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California Cities, Counties Frustrated by Homeless Camps, Complain to US Supreme Court

California Cities, Counties Frustrated by Homeless Camps, Complain to US Supreme Court

Women walk past homeless encampments in Venice Beach in Los Angeles on June 8, 2021. (John Fredricks/The Epoch Times)

Carol Cassis

Carol Cassis

9/25/2023

Updated: 9/25/2023

Some local officials filed a legal brief to the U.S. Supreme Court last week seeking guidance on dealing with homeless encampments, which they say have become out of control.
The California State Association of Counties and the League of California Cities told justices in the brief, filed Sept. 19, that federal court rulings over the last five years have made addressing health and safety concerns surrounding homeless encampments “unworkable.”
Some cities have enacted ordinances over the years to deal with homeless encampments, which are now not enforceable, or have been rolled back all together, due to court rulings.
“The State of California and its cities and counties are engaged in unprecedented efforts to address homelessness through the creation of significant new policy initiatives and funding investments,” the league and association wrote in their brief. “However, camping ordinances can be a useful tool in appropriate circumstances in addressing the complex conditions that exist in our homeless populations.”
Such issues stem from a 2018 decision by the 9th U.S. Circuit Court of Appeals in an Idaho case that bound the western portion of the nation, which is that particular court’s jurisdiction. The case, Martin v. City of Boise, states cities are not allowed to clear homeless encampments or enforce anti-camping ordinances if they don’t have enough shelter beds available for their homeless population.
As cities have tried to clear homeless encampments from their locales—and have been met with lawsuits—lower courts have affirmed Boise throughout California cities including those in Los Angeles and Orange County. In the years since the Boise ruling, homelessness in California has jumped to over 170,000 this year, a 16 percent increase since 2020, according to a study by the University of Southern California.
A homeless man in San Francisco on Feb. 23, 2023. (John Fredricks/The Epoch Times)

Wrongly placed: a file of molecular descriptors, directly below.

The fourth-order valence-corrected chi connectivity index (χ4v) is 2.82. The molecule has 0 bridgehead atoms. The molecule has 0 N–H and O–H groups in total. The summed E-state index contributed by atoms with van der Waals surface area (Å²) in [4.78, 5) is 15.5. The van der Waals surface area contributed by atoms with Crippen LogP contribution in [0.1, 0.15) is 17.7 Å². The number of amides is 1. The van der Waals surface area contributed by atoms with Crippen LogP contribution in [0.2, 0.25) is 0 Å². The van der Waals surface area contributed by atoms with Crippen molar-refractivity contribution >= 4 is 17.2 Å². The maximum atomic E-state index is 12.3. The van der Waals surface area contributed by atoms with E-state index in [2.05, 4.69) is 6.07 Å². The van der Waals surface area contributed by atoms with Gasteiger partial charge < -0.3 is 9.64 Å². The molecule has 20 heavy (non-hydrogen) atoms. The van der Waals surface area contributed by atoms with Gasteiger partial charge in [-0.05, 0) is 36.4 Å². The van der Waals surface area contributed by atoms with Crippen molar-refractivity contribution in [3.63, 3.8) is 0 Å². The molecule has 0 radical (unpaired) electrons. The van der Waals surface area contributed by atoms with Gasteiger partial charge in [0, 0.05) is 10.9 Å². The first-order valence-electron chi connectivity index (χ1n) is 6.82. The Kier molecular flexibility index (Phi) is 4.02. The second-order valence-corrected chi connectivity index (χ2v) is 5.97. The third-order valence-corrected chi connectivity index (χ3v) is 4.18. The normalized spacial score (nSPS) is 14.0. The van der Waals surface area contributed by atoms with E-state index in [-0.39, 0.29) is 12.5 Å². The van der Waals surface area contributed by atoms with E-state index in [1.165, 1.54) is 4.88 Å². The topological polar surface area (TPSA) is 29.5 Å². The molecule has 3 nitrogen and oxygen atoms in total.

A homeless man in San Francisco on Feb. 23, 2023. (John Fredricks/The Epoch Times)

Cal Matters, a nonprofit news organization based in Sacramento, reported earlier this month that the core of the issue is whether a city can legally clear encampments after homeless individuals refuse an available shelter bed.
Last week, additional California officials weighed in, including the state’s sheriff’s and police chiefs associations, as well as a group of Orange County cities, who filed their own brief arguing the Idaho ruling “may have expanded the rights of those suffering from homelessness [while] the rights of business owners, taxpayers, children and other housed citizens to clean, safe, drug-free streets and public areas have been completely ignored.”
Sacramento County District Attorney Thien Ho also filed his own brief earlier this month on the issue. San Diego County, which recently began enforcing its own camping ban will also submit its own brief alongside the City of Seattle.
Mr. Ho additionally sued the City of Sacramento Sept. 19, accusing it of inadequately enforcing a number of recent camping bans—such as those near schools—and of ignoring residents’ requests to manage associated safety issues.
California Gov. Gavin Newsom additionally criticized federal judges earlier this month for their rulings.
“I hope this goes to the Supreme Court,” Mr. Newsom told Politico in an interview Sept. 22. “And that’s a hell of a statement coming from a progressive Democrat.”
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Carol Cassis

Carol Cassis

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California Insider
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